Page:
Article Text

Download PDFPDF
Ultrasound guided stenting
  1. A L MCLEOD,
  3. N G UREN
  1. Department of Cardiology
  2. Lothian University Hospitals NHS Trust
  3. Edinburgh, UK

Statistics from

Request Permissions

If you wish to reuse any or all of this article please use the link below which will take you to the Copyright Clearance Center’s RightsLink service. You will be able to get a quick price and instant permission to reuse the content in many different ways.

The routine use of intracoronary stents to reduce acute complications and improve the clinical outcome of percutaneous coronary intervention is now well established, with a reduction in the complications of acute closure, myocardial infarction, and emergency surgery, as well as the six month restenosis rate by up to 50%.1-3 However, with the continued incidence of subacute stent thrombosis and the fact that a six month clinical restenosis rate of 10–20% still exists, this suggests that stenting, particularly in “non-Benestent” lesions,4 is less than perfect. Initial experience with coronary stent deployment was characterised by a high thrombosis rate despite aggressive anticoagulant regimens, which increased the risk of early vascular complications.5 ,6 Improvements in clinical outcomes followed from the use of antiplatelet rather than anticoagulant drugs,7 better stent designs, and the evidence from intravascular ultrasound (IVUS) of suboptimal stent expansion with lower pressure deployment. Studies using the latter technique showed that full stent expansion, complete apposition to the vessel wall, and full lesion coverage significantly reduced the incidence of stent thrombosis.8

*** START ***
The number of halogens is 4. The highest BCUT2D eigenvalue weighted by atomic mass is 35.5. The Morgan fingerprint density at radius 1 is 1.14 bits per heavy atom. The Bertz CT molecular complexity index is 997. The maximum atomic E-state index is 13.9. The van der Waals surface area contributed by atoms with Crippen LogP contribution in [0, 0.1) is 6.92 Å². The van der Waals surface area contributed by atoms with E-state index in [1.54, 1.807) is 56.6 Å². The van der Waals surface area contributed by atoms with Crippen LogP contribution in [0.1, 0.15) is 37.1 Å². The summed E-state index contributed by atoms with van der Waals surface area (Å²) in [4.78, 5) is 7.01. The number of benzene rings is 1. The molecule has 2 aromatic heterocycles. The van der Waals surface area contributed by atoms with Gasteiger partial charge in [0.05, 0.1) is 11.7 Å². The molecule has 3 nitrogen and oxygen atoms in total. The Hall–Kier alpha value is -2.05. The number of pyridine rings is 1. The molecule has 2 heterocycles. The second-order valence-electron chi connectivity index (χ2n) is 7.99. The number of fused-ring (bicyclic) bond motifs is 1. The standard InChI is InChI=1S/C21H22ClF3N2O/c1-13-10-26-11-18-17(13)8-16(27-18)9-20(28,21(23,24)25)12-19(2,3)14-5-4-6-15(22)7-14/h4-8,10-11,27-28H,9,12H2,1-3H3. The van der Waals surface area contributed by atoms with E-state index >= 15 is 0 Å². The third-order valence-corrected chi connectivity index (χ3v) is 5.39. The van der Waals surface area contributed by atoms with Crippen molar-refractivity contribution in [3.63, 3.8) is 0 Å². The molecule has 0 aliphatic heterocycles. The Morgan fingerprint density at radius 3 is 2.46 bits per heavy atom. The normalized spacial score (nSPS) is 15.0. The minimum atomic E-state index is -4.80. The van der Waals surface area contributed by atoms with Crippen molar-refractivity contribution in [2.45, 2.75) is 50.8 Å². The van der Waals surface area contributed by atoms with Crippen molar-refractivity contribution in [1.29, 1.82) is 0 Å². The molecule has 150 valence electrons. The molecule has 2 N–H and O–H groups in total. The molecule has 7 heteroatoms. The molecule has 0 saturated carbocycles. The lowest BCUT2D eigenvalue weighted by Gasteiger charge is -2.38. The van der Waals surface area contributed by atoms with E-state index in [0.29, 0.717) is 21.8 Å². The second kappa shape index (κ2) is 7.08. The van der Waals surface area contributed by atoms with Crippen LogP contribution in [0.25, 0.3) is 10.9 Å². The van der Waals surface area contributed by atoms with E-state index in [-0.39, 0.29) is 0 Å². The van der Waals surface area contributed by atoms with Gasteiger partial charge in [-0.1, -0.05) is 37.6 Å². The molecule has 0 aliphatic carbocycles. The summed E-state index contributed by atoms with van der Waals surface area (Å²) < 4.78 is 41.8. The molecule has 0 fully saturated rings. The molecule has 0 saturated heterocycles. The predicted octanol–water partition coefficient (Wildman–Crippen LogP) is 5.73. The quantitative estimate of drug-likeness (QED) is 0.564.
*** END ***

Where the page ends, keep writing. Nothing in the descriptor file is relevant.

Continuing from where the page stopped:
Most interventionists are confident in deploying intracoronary stents using angiographic guidance alone, given the small incidence of acute stent related problems. However, suboptimal stent deployment after final balloon dilatation has been observed in the majority of cases with IVUS despite a satisfactory angiographic appearance,9 ,10 which has implications for a higher restenosis rate at follow up. For this reason, several recent trials have investigated the use of IVUS to guide stent deployment to see whether its adjunctive use leads to better clinical outcomes at follow up compared to using angiography alone.11-17

Intravascular ultrasound and stenting

The MUSIC trial was a prospective non-randomised observational study designed to examine the additional value of IVUS in determining optimal stent deployment in vessels with a reference segment larger than 3.0 mm, …

View Full Text